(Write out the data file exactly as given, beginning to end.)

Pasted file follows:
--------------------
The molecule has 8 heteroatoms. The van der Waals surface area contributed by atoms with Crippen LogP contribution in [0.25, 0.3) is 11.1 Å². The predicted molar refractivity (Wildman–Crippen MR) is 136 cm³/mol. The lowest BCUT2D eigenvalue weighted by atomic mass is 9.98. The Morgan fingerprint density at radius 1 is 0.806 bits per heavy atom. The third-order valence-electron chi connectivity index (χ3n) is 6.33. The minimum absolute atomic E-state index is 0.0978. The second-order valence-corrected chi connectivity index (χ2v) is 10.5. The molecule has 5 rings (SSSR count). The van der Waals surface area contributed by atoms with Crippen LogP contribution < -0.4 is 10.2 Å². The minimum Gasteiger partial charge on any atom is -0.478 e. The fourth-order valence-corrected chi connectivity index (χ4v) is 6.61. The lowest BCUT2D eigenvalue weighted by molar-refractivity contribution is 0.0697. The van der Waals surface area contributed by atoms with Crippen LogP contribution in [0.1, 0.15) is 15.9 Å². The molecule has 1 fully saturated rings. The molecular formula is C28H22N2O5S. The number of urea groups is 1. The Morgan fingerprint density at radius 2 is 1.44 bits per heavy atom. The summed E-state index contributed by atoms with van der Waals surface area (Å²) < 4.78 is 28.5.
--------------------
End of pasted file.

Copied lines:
The molecule has 8 heteroatoms. The van der Waals surface area contributed by atoms with Crippen LogP contribution in [0.25, 0.3) is 11.1 Å². The predicted molar refractivity (Wildman–Crippen MR) is 136 cm³/mol. The lowest BCUT2D eigenvalue weighted by atomic mass is 9.98. The Morgan fingerprint density at radius 1 is 0.806 bits per heavy atom. The third-order valence-electron chi connectivity index (χ3n) is 6.33. The minimum absolute atomic E-state index is 0.0978. The second-order valence-corrected chi connectivity index (χ2v) is 10.5. The molecule has 5 rings (SSSR count). The van der Waals surface area contributed by atoms with Crippen LogP contribution < -0.4 is 10.2 Å². The minimum Gasteiger partial charge on any atom is -0.478 e. The fourth-order valence-corrected chi connectivity index (χ4v) is 6.61. The lowest BCUT2D eigenvalue weighted by molar-refractivity contribution is 0.0697. The van der Waals surface area contributed by atoms with Crippen LogP contribution in [0.1, 0.15) is 15.9 Å². The molecule has 1 fully saturated rings. The molecular formula is C28H22N2O5S. The number of urea groups is 1. The Morgan fingerprint density at radius 2 is 1.44 bits per heavy atom. The summed E-state index contributed by atoms with van der Waals surface area (Å²) < 4.78 is 28.5.